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Toggle## Stochastic descent

The strategy of the stochastic descent algorithm is to iterate the process of randomly selecting a neighbor for a candidate solution and only accepting it if it results in an improvement. The proposed strategy aimed to address the limitations of deterministic escalation techniques that may get stuck in local optima due to their greedy acceptance of neighboring moves.

The stochastic descent algorithm was designed for use in discrete domains with explicit neighbors such as combinatorial optimization (versus continuous function optimization). The algorithm's strategy can be applied to continuous domains by using a step to define candidate neighbors for the solution (such as the random search localized and size-determined random search stepwise).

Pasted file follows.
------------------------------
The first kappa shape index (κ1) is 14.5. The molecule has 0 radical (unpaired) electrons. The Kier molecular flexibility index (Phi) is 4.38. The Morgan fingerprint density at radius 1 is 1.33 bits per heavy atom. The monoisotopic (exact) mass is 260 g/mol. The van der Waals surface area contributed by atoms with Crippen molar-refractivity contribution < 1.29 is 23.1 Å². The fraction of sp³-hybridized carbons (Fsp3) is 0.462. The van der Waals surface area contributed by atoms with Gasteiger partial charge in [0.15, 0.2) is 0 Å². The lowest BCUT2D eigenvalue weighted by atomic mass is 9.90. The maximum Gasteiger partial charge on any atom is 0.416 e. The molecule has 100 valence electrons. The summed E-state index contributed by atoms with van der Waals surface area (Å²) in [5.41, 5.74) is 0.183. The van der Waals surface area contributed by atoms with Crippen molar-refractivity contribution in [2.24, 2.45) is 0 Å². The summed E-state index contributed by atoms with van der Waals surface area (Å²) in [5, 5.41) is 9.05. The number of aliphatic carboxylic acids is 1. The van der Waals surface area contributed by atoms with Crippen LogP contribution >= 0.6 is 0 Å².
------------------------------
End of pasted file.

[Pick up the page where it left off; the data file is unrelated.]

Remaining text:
The stochastic descent algorithm is a technique of local search and can be used to get a result after executing a algorithm global search. Even though the technique uses a stochastic process, it can get stuck in local optima. Neighbors with equal or greater cost must be accepted, allowing the technique to navigate through equivalent sets of the definition field.

The algorithm can be restarted and repeated several times after its convergence to provide an improved result (called Multiple Restart Hill Climbing). The procedure can be applied simultaneously to several candidate solutions, which allows the simultaneous execution of several algorithms (called Parallel Hill Climbing).